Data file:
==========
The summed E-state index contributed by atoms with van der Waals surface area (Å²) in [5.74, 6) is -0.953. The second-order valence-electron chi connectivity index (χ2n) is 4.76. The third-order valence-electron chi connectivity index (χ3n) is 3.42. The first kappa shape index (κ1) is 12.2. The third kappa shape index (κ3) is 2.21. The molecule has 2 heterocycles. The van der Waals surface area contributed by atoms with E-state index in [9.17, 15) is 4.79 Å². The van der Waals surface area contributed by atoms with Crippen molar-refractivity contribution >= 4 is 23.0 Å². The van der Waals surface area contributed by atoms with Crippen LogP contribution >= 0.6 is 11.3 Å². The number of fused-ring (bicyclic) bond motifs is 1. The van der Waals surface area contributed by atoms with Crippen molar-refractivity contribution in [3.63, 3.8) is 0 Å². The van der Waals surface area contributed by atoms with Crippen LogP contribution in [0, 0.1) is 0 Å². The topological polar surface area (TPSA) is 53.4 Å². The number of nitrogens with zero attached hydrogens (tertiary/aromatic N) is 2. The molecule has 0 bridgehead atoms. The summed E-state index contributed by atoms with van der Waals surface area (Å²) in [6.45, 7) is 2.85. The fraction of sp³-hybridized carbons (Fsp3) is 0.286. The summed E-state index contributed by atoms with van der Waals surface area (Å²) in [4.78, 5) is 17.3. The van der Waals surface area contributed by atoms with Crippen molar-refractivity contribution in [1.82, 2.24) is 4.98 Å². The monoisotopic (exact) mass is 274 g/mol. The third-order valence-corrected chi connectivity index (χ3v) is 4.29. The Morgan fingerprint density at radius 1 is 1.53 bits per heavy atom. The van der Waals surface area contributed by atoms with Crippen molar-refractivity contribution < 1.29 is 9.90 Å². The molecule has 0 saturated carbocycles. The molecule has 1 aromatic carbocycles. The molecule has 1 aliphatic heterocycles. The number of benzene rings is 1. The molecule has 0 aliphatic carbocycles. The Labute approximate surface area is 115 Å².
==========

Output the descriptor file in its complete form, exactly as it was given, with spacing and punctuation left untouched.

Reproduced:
The summed E-state index contributed by atoms with van der Waals surface area (Å²) in [5.74, 6) is -0.953. The second-order valence-electron chi connectivity index (χ2n) is 4.76. The third-order valence-electron chi connectivity index (χ3n) is 3.42. The first kappa shape index (κ1) is 12.2. The third kappa shape index (κ3) is 2.21. The molecule has 2 heterocycles. The van der Waals surface area contributed by atoms with E-state index in [9.17, 15) is 4.79 Å². The van der Waals surface area contributed by atoms with Crippen molar-refractivity contribution >= 4 is 23.0 Å². The van der Waals surface area contributed by atoms with Crippen LogP contribution >= 0.6 is 11.3 Å². The number of fused-ring (bicyclic) bond motifs is 1. The van der Waals surface area contributed by atoms with Crippen molar-refractivity contribution in [3.63, 3.8) is 0 Å². The van der Waals surface area contributed by atoms with Crippen LogP contribution in [0, 0.1) is 0 Å². The topological polar surface area (TPSA) is 53.4 Å². The number of nitrogens with zero attached hydrogens (tertiary/aromatic N) is 2. The molecule has 0 bridgehead atoms. The summed E-state index contributed by atoms with van der Waals surface area (Å²) in [6.45, 7) is 2.85. The fraction of sp³-hybridized carbons (Fsp3) is 0.286. The summed E-state index contributed by atoms with van der Waals surface area (Å²) in [4.78, 5) is 17.3. The van der Waals surface area contributed by atoms with Crippen molar-refractivity contribution in [1.82, 2.24) is 4.98 Å². The monoisotopic (exact) mass is 274 g/mol. The third-order valence-corrected chi connectivity index (χ3v) is 4.29. The Morgan fingerprint density at radius 1 is 1.53 bits per heavy atom. The van der Waals surface area contributed by atoms with Crippen molar-refractivity contribution < 1.29 is 9.90 Å². The molecule has 0 saturated carbocycles. The molecule has 1 aromatic carbocycles. The molecule has 1 aliphatic heterocycles. The number of benzene rings is 1. The molecule has 0 aliphatic carbocycles. The Labute approximate surface area is 115 Å².